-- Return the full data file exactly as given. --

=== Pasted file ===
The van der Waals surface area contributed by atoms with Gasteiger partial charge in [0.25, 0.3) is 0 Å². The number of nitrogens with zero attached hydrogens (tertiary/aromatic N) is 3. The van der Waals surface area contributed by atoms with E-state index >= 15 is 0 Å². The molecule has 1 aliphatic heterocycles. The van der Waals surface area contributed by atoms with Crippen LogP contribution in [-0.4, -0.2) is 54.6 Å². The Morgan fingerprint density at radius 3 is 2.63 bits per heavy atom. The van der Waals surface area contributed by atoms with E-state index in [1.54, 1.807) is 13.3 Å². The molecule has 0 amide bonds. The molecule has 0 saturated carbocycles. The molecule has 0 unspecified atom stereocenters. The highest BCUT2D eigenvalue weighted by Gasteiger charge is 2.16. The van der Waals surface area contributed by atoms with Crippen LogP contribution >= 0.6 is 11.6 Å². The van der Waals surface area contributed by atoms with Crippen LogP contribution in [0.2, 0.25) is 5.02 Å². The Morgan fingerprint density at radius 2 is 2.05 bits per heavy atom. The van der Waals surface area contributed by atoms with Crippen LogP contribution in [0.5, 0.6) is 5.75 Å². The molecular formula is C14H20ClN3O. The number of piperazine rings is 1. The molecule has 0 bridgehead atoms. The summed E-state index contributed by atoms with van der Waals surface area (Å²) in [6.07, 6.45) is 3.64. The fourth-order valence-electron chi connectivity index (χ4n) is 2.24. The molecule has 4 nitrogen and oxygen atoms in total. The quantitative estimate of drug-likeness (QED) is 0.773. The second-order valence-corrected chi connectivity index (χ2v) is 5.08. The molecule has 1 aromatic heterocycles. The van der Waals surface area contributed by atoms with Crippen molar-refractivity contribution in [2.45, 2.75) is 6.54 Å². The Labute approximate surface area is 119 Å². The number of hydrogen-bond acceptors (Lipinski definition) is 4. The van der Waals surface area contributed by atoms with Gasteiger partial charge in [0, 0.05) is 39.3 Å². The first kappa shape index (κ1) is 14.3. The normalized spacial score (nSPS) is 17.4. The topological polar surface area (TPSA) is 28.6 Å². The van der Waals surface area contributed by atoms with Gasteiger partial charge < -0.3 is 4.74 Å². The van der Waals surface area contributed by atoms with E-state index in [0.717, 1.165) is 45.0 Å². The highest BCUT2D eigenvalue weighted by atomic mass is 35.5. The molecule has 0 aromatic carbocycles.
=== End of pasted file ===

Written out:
The van der Waals surface area contributed by atoms with Gasteiger partial charge in [0.25, 0.3) is 0 Å². The number of nitrogens with zero attached hydrogens (tertiary/aromatic N) is 3. The van der Waals surface area contributed by atoms with E-state index >= 15 is 0 Å². The molecule has 1 aliphatic heterocycles. The van der Waals surface area contributed by atoms with Crippen LogP contribution in [-0.4, -0.2) is 54.6 Å². The Morgan fingerprint density at radius 3 is 2.63 bits per heavy atom. The van der Waals surface area contributed by atoms with E-state index in [1.54, 1.807) is 13.3 Å². The molecule has 0 amide bonds. The molecule has 0 saturated carbocycles. The molecule has 0 unspecified atom stereocenters. The highest BCUT2D eigenvalue weighted by Gasteiger charge is 2.16. The van der Waals surface area contributed by atoms with Crippen LogP contribution >= 0.6 is 11.6 Å². The van der Waals surface area contributed by atoms with Crippen LogP contribution in [0.2, 0.25) is 5.02 Å². The Morgan fingerprint density at radius 2 is 2.05 bits per heavy atom. The van der Waals surface area contributed by atoms with Crippen LogP contribution in [0.5, 0.6) is 5.75 Å². The molecular formula is C14H20ClN3O. The number of piperazine rings is 1. The molecule has 0 bridgehead atoms. The summed E-state index contributed by atoms with van der Waals surface area (Å²) in [6.07, 6.45) is 3.64. The fourth-order valence-electron chi connectivity index (χ4n) is 2.24. The molecule has 4 nitrogen and oxygen atoms in total. The quantitative estimate of drug-likeness (QED) is 0.773. The second-order valence-corrected chi connectivity index (χ2v) is 5.08. The molecule has 1 aromatic heterocycles. The van der Waals surface area contributed by atoms with Crippen molar-refractivity contribution in [2.45, 2.75) is 6.54 Å². The Labute approximate surface area is 119 Å². The number of hydrogen-bond acceptors (Lipinski definition) is 4. The van der Waals surface area contributed by atoms with Gasteiger partial charge in [0, 0.05) is 39.3 Å². The first kappa shape index (κ1) is 14.3. The normalized spacial score (nSPS) is 17.4. The topological polar surface area (TPSA) is 28.6 Å². The van der Waals surface area contributed by atoms with Gasteiger partial charge < -0.3 is 4.74 Å². The van der Waals surface area contributed by atoms with E-state index in [0.717, 1.165) is 45.0 Å². The highest BCUT2D eigenvalue weighted by atomic mass is 35.5. The molecule has 0 aromatic carbocycles.